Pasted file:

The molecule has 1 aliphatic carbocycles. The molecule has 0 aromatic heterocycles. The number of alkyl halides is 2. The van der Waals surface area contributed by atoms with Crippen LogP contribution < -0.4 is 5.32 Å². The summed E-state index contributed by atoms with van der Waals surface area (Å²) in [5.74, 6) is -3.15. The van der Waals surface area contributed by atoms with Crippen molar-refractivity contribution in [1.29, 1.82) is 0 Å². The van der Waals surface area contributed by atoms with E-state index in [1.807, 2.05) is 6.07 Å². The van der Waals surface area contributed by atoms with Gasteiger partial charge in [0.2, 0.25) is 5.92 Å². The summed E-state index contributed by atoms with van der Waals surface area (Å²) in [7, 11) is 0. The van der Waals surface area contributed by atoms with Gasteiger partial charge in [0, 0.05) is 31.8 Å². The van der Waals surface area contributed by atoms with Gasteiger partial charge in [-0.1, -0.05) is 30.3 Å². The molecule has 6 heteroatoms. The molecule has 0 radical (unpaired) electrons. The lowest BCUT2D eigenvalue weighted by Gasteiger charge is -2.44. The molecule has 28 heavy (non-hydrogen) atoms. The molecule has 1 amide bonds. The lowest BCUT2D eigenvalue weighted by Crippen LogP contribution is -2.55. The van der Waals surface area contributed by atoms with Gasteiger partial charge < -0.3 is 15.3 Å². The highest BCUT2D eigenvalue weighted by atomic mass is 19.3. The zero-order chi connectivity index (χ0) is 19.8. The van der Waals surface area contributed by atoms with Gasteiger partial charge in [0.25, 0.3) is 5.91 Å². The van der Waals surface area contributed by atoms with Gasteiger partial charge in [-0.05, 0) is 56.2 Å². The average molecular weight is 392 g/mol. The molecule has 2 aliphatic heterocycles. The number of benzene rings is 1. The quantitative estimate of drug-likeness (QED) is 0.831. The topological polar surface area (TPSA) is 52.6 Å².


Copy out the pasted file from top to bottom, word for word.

The molecule has 1 aliphatic carbocycles. The molecule has 0 aromatic heterocycles. The number of alkyl halides is 2. The van der Waals surface area contributed by atoms with Crippen LogP contribution < -0.4 is 5.32 Å². The summed E-state index contributed by atoms with van der Waals surface area (Å²) in [5.74, 6) is -3.15. The van der Waals surface area contributed by atoms with Crippen molar-refractivity contribution in [1.29, 1.82) is 0 Å². The van der Waals surface area contributed by atoms with E-state index in [1.807, 2.05) is 6.07 Å². The van der Waals surface area contributed by atoms with Gasteiger partial charge in [0.2, 0.25) is 5.92 Å². The summed E-state index contributed by atoms with van der Waals surface area (Å²) in [7, 11) is 0. The van der Waals surface area contributed by atoms with Gasteiger partial charge in [0, 0.05) is 31.8 Å². The van der Waals surface area contributed by atoms with Gasteiger partial charge in [-0.1, -0.05) is 30.3 Å². The molecule has 6 heteroatoms. The molecule has 0 radical (unpaired) electrons. The lowest BCUT2D eigenvalue weighted by Gasteiger charge is -2.44. The molecule has 28 heavy (non-hydrogen) atoms. The molecule has 1 amide bonds. The lowest BCUT2D eigenvalue weighted by Crippen LogP contribution is -2.55. The van der Waals surface area contributed by atoms with Gasteiger partial charge < -0.3 is 15.3 Å². The highest BCUT2D eigenvalue weighted by atomic mass is 19.3. The zero-order chi connectivity index (χ0) is 19.8. The van der Waals surface area contributed by atoms with Gasteiger partial charge in [0.25, 0.3) is 5.91 Å². The van der Waals surface area contributed by atoms with Gasteiger partial charge in [-0.05, 0) is 56.2 Å². The average molecular weight is 392 g/mol. The molecule has 2 aliphatic heterocycles. The number of benzene rings is 1. The quantitative estimate of drug-likeness (QED) is 0.831. The topological polar surface area (TPSA) is 52.6 Å².